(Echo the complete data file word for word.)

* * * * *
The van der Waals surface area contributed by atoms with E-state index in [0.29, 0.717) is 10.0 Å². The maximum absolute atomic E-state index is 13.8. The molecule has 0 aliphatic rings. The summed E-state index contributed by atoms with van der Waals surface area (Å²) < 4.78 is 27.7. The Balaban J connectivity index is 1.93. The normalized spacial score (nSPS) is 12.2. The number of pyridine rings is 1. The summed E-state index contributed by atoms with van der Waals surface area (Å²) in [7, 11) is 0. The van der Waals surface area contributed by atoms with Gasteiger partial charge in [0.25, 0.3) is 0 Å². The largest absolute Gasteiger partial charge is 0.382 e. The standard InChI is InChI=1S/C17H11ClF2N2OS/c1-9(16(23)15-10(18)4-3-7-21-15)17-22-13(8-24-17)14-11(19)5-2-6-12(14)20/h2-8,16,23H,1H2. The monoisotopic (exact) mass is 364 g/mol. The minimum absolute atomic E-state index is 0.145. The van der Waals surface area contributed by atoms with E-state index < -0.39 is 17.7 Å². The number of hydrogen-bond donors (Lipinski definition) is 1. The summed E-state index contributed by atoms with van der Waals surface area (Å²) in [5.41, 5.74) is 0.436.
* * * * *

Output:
The van der Waals surface area contributed by atoms with E-state index in [0.29, 0.717) is 10.0 Å². The maximum absolute atomic E-state index is 13.8. The molecule has 0 aliphatic rings. The summed E-state index contributed by atoms with van der Waals surface area (Å²) < 4.78 is 27.7. The Balaban J connectivity index is 1.93. The normalized spacial score (nSPS) is 12.2. The number of pyridine rings is 1. The summed E-state index contributed by atoms with van der Waals surface area (Å²) in [7, 11) is 0. The van der Waals surface area contributed by atoms with Gasteiger partial charge in [0.25, 0.3) is 0 Å². The largest absolute Gasteiger partial charge is 0.382 e. The standard InChI is InChI=1S/C17H11ClF2N2OS/c1-9(16(23)15-10(18)4-3-7-21-15)17-22-13(8-24-17)14-11(19)5-2-6-12(14)20/h2-8,16,23H,1H2. The monoisotopic (exact) mass is 364 g/mol. The minimum absolute atomic E-state index is 0.145. The van der Waals surface area contributed by atoms with E-state index < -0.39 is 17.7 Å². The number of hydrogen-bond donors (Lipinski definition) is 1. The summed E-state index contributed by atoms with van der Waals surface area (Å²) in [5.41, 5.74) is 0.436.